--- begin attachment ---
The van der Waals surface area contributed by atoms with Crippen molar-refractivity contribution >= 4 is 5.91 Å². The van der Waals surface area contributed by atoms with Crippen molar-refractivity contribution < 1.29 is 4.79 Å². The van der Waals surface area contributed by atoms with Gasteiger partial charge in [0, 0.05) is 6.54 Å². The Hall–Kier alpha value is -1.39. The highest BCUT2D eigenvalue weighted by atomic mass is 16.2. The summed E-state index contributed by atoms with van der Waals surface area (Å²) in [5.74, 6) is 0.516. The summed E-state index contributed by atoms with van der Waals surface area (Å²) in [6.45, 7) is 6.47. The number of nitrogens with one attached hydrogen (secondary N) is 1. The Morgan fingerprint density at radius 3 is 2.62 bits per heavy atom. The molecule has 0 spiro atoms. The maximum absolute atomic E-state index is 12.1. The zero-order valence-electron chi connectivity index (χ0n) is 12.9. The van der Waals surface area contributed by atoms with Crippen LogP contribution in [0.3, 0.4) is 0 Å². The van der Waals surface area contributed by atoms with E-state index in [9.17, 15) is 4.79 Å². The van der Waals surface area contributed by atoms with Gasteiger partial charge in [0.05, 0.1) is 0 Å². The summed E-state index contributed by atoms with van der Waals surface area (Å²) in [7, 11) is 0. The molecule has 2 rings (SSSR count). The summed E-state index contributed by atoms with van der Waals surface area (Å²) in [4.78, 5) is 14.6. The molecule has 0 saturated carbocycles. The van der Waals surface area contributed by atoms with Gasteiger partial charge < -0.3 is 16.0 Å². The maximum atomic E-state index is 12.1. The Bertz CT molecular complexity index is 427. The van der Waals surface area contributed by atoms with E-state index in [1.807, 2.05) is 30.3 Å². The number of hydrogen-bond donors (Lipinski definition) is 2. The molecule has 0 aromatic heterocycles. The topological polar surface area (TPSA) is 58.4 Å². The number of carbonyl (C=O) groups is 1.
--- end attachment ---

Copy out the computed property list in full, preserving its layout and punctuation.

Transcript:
The van der Waals surface area contributed by atoms with Crippen molar-refractivity contribution >= 4 is 5.91 Å². The van der Waals surface area contributed by atoms with Crippen molar-refractivity contribution < 1.29 is 4.79 Å². The van der Waals surface area contributed by atoms with Gasteiger partial charge in [0, 0.05) is 6.54 Å². The Hall–Kier alpha value is -1.39. The highest BCUT2D eigenvalue weighted by atomic mass is 16.2. The summed E-state index contributed by atoms with van der Waals surface area (Å²) in [5.74, 6) is 0.516. The summed E-state index contributed by atoms with van der Waals surface area (Å²) in [6.45, 7) is 6.47. The number of nitrogens with one attached hydrogen (secondary N) is 1. The Morgan fingerprint density at radius 3 is 2.62 bits per heavy atom. The molecule has 0 spiro atoms. The maximum absolute atomic E-state index is 12.1. The zero-order valence-electron chi connectivity index (χ0n) is 12.9. The van der Waals surface area contributed by atoms with Crippen LogP contribution in [0.3, 0.4) is 0 Å². The van der Waals surface area contributed by atoms with E-state index in [9.17, 15) is 4.79 Å². The van der Waals surface area contributed by atoms with Gasteiger partial charge in [0.05, 0.1) is 0 Å². The summed E-state index contributed by atoms with van der Waals surface area (Å²) in [7, 11) is 0. The molecule has 2 rings (SSSR count). The summed E-state index contributed by atoms with van der Waals surface area (Å²) in [4.78, 5) is 14.6. The molecule has 0 saturated carbocycles. The van der Waals surface area contributed by atoms with Gasteiger partial charge < -0.3 is 16.0 Å². The maximum atomic E-state index is 12.1. The Bertz CT molecular complexity index is 427. The van der Waals surface area contributed by atoms with E-state index in [1.807, 2.05) is 30.3 Å². The number of hydrogen-bond donors (Lipinski definition) is 2. The molecule has 0 aromatic heterocycles. The topological polar surface area (TPSA) is 58.4 Å². The number of carbonyl (C=O) groups is 1.